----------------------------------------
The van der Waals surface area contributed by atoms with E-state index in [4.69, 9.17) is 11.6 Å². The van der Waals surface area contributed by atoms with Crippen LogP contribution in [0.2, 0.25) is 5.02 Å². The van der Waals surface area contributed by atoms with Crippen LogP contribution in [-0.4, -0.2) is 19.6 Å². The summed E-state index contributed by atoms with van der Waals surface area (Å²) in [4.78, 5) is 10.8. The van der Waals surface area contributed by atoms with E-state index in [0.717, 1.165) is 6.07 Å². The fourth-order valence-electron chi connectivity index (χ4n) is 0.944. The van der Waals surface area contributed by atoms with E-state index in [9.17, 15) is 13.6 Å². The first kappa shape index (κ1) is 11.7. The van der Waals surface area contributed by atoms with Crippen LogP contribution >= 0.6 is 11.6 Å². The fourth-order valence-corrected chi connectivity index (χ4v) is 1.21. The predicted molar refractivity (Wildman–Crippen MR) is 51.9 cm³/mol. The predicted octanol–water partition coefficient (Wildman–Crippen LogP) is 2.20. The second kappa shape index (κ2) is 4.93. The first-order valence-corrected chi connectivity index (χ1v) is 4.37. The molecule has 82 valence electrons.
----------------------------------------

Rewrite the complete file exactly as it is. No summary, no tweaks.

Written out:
The van der Waals surface area contributed by atoms with E-state index in [4.69, 9.17) is 11.6 Å². The van der Waals surface area contributed by atoms with Crippen LogP contribution in [0.2, 0.25) is 5.02 Å². The van der Waals surface area contributed by atoms with Crippen LogP contribution in [-0.4, -0.2) is 19.6 Å². The summed E-state index contributed by atoms with van der Waals surface area (Å²) in [4.78, 5) is 10.8. The van der Waals surface area contributed by atoms with E-state index in [0.717, 1.165) is 6.07 Å². The fourth-order valence-electron chi connectivity index (χ4n) is 0.944. The van der Waals surface area contributed by atoms with E-state index in [9.17, 15) is 13.6 Å². The first kappa shape index (κ1) is 11.7. The van der Waals surface area contributed by atoms with Crippen LogP contribution >= 0.6 is 11.6 Å². The fourth-order valence-corrected chi connectivity index (χ4v) is 1.21. The predicted molar refractivity (Wildman–Crippen MR) is 51.9 cm³/mol. The predicted octanol–water partition coefficient (Wildman–Crippen LogP) is 2.20. The second kappa shape index (κ2) is 4.93. The first-order valence-corrected chi connectivity index (χ1v) is 4.37. The molecule has 82 valence electrons.